“Telegram has become a refuge app from the moment the preferred apps (Twitter in particular) started to clamp down on extremist content,” said Rik Coolsaet, a professor of international relations at Ghent University in Belgium who has written extensively on counter-terrorism efforts. “Its encryption offered a secure environment for terrorist recruiters and groomers, but at the same time limited their propaganda outreach, since it is more difficult to access. For that reason, Twitter remains their preferred app,” he added.
Russia is not the only country clamping down on Telegram. Iran restricted certain channels in December last year during the protests and there have been recent threats that restrictions could be reimposed. A estimated 40 million Iranians use Telegram’s channels and messaging services.
“In the case of Russia and Iran, the Telegram crackdown has much more to do with controlling the lives of its citizens than it does with preventing terrorist activity,” said Ibsen.
Telegram did not respond to Arab News’ request for comment.

 

Q&A
We talk to leading world cyber terrorism expert Chris Sampson, co-author of “Hacking ISIS: How to Destroy the Cyber Jihad” and an analyst with the Terror Asymmetrics Project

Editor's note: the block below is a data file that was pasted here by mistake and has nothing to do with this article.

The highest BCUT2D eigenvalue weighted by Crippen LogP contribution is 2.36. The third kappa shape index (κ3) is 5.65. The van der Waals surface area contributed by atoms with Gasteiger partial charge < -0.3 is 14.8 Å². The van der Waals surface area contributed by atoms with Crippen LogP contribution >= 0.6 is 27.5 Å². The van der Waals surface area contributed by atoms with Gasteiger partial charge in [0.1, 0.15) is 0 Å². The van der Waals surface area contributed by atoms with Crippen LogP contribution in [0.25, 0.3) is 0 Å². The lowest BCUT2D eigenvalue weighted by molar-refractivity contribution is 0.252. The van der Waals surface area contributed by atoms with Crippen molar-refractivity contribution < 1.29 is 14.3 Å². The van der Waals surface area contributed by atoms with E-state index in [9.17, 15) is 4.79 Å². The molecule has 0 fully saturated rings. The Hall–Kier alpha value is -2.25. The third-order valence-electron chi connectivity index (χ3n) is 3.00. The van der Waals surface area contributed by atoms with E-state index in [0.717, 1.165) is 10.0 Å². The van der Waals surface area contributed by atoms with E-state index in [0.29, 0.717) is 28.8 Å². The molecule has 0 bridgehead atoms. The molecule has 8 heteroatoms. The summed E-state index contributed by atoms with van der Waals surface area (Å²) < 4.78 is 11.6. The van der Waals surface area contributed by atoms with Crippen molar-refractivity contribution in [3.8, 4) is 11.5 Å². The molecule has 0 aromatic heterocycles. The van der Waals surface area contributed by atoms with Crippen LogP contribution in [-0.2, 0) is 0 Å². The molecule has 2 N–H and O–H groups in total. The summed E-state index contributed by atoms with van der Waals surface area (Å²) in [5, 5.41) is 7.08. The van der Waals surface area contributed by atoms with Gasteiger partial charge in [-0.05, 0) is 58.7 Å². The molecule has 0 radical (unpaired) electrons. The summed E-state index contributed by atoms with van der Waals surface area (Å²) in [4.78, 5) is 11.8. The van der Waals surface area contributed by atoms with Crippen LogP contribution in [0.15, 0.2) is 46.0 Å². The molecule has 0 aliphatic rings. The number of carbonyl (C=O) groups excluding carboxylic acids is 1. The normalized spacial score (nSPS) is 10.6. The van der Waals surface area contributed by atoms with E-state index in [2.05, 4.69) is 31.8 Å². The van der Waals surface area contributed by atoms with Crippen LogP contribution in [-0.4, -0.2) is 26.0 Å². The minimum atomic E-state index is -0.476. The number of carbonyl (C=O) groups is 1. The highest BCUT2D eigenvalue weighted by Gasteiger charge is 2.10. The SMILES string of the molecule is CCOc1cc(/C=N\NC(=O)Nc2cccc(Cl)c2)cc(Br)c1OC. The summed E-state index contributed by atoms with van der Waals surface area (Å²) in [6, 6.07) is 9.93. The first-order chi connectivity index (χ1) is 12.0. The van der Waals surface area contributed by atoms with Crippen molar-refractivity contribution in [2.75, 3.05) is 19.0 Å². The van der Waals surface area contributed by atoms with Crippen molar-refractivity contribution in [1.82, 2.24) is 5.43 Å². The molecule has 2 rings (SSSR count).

Why are governments so worried about Telegram?
Telegram was launched as an encrypted messaging app. This meant that government agencies were less likely to be able to intercept messages passing across the Internet and read private conversations. However, in September 2015, Telegram also created an option for channels, which act like chat groups. This allowed like-minded individuals to essentially host a chat room. Unless the channel was set to public you couldn’t read what was discussed without being given an invitation link. Groups like ISIS began using these channels to share propaganda and information. Other groups use Telegram in much the same manner. Non-violent resistance groups around the world would also use the messaging app and channels to communicate so authorities in the countries they fear would be less likely to intercept their discussions.

Will clamping down on social media apps be effective?